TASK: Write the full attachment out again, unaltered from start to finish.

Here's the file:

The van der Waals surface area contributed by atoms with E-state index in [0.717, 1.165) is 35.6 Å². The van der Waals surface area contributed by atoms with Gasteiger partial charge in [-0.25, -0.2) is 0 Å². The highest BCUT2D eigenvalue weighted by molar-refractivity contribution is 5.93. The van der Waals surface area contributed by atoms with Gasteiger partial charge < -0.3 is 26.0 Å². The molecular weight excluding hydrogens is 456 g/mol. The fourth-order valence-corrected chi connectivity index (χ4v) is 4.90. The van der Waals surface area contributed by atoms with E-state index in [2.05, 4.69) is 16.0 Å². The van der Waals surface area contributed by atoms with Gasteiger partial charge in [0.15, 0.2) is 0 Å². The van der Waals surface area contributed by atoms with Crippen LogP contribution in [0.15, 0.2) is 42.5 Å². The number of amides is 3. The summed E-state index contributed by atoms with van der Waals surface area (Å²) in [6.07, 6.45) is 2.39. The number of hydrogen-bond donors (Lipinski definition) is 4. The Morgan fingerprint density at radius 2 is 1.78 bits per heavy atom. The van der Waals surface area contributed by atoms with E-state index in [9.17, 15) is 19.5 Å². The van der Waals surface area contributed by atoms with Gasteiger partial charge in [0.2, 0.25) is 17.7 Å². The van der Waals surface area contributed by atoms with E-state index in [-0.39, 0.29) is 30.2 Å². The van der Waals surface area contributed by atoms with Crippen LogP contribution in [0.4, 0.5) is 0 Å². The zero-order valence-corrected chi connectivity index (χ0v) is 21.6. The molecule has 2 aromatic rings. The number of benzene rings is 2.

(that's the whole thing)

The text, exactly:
The van der Waals surface area contributed by atoms with E-state index in [0.717, 1.165) is 35.6 Å². The van der Waals surface area contributed by atoms with Gasteiger partial charge in [-0.25, -0.2) is 0 Å². The highest BCUT2D eigenvalue weighted by molar-refractivity contribution is 5.93. The van der Waals surface area contributed by atoms with Gasteiger partial charge < -0.3 is 26.0 Å². The molecular weight excluding hydrogens is 456 g/mol. The fourth-order valence-corrected chi connectivity index (χ4v) is 4.90. The van der Waals surface area contributed by atoms with E-state index in [2.05, 4.69) is 16.0 Å². The van der Waals surface area contributed by atoms with Gasteiger partial charge in [0.15, 0.2) is 0 Å². The van der Waals surface area contributed by atoms with Crippen LogP contribution in [0.15, 0.2) is 42.5 Å². The number of amides is 3. The summed E-state index contributed by atoms with van der Waals surface area (Å²) in [6.07, 6.45) is 2.39. The number of hydrogen-bond donors (Lipinski definition) is 4. The Morgan fingerprint density at radius 2 is 1.78 bits per heavy atom. The van der Waals surface area contributed by atoms with E-state index in [9.17, 15) is 19.5 Å². The van der Waals surface area contributed by atoms with Gasteiger partial charge in [0.2, 0.25) is 17.7 Å². The van der Waals surface area contributed by atoms with E-state index in [-0.39, 0.29) is 30.2 Å². The van der Waals surface area contributed by atoms with Crippen LogP contribution in [0.4, 0.5) is 0 Å². The zero-order valence-corrected chi connectivity index (χ0v) is 21.6. The molecule has 2 aromatic rings. The number of benzene rings is 2.